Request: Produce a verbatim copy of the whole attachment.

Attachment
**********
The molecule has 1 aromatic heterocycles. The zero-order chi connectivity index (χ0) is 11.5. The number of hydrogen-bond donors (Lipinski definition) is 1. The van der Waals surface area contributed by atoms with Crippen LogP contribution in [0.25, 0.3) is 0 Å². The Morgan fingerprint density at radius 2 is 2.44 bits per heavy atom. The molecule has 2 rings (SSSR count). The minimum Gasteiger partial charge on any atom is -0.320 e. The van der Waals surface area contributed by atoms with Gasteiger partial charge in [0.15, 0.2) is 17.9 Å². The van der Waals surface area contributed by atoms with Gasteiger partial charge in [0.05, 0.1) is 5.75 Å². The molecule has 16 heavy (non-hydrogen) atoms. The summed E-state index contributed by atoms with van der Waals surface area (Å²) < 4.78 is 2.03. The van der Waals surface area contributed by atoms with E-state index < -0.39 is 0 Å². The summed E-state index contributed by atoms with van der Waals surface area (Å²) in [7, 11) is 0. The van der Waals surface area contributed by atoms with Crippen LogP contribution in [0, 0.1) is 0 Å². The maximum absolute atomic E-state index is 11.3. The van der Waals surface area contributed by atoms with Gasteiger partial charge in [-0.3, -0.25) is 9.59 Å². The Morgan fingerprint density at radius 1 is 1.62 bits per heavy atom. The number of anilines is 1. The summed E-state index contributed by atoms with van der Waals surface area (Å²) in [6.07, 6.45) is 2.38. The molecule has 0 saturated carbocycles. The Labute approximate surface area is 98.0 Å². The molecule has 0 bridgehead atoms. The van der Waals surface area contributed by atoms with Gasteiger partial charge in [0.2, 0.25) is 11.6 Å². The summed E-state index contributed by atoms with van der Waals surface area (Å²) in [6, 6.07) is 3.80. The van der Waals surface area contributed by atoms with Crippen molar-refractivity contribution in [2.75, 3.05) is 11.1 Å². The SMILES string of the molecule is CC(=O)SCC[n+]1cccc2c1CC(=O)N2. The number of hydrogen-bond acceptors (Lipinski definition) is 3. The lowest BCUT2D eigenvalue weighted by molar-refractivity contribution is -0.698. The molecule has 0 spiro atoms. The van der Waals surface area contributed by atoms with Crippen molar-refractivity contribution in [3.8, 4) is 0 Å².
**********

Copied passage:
The molecule has 1 aromatic heterocycles. The zero-order chi connectivity index (χ0) is 11.5. The number of hydrogen-bond donors (Lipinski definition) is 1. The van der Waals surface area contributed by atoms with Crippen LogP contribution in [0.25, 0.3) is 0 Å². The Morgan fingerprint density at radius 2 is 2.44 bits per heavy atom. The molecule has 2 rings (SSSR count). The minimum Gasteiger partial charge on any atom is -0.320 e. The van der Waals surface area contributed by atoms with Gasteiger partial charge in [0.15, 0.2) is 17.9 Å². The van der Waals surface area contributed by atoms with Gasteiger partial charge in [0.05, 0.1) is 5.75 Å². The molecule has 16 heavy (non-hydrogen) atoms. The summed E-state index contributed by atoms with van der Waals surface area (Å²) < 4.78 is 2.03. The van der Waals surface area contributed by atoms with E-state index < -0.39 is 0 Å². The summed E-state index contributed by atoms with van der Waals surface area (Å²) in [7, 11) is 0. The van der Waals surface area contributed by atoms with Crippen LogP contribution in [0, 0.1) is 0 Å². The maximum absolute atomic E-state index is 11.3. The van der Waals surface area contributed by atoms with Gasteiger partial charge in [-0.3, -0.25) is 9.59 Å². The Morgan fingerprint density at radius 1 is 1.62 bits per heavy atom. The number of anilines is 1. The summed E-state index contributed by atoms with van der Waals surface area (Å²) in [6.07, 6.45) is 2.38. The molecule has 0 saturated carbocycles. The Labute approximate surface area is 98.0 Å². The molecule has 0 bridgehead atoms. The van der Waals surface area contributed by atoms with Gasteiger partial charge in [0.2, 0.25) is 11.6 Å². The summed E-state index contributed by atoms with van der Waals surface area (Å²) in [6, 6.07) is 3.80. The van der Waals surface area contributed by atoms with Crippen molar-refractivity contribution in [2.75, 3.05) is 11.1 Å². The SMILES string of the molecule is CC(=O)SCC[n+]1cccc2c1CC(=O)N2. The number of hydrogen-bond acceptors (Lipinski definition) is 3. The lowest BCUT2D eigenvalue weighted by molar-refractivity contribution is -0.698. The molecule has 0 spiro atoms. The van der Waals surface area contributed by atoms with Crippen molar-refractivity contribution in [3.8, 4) is 0 Å².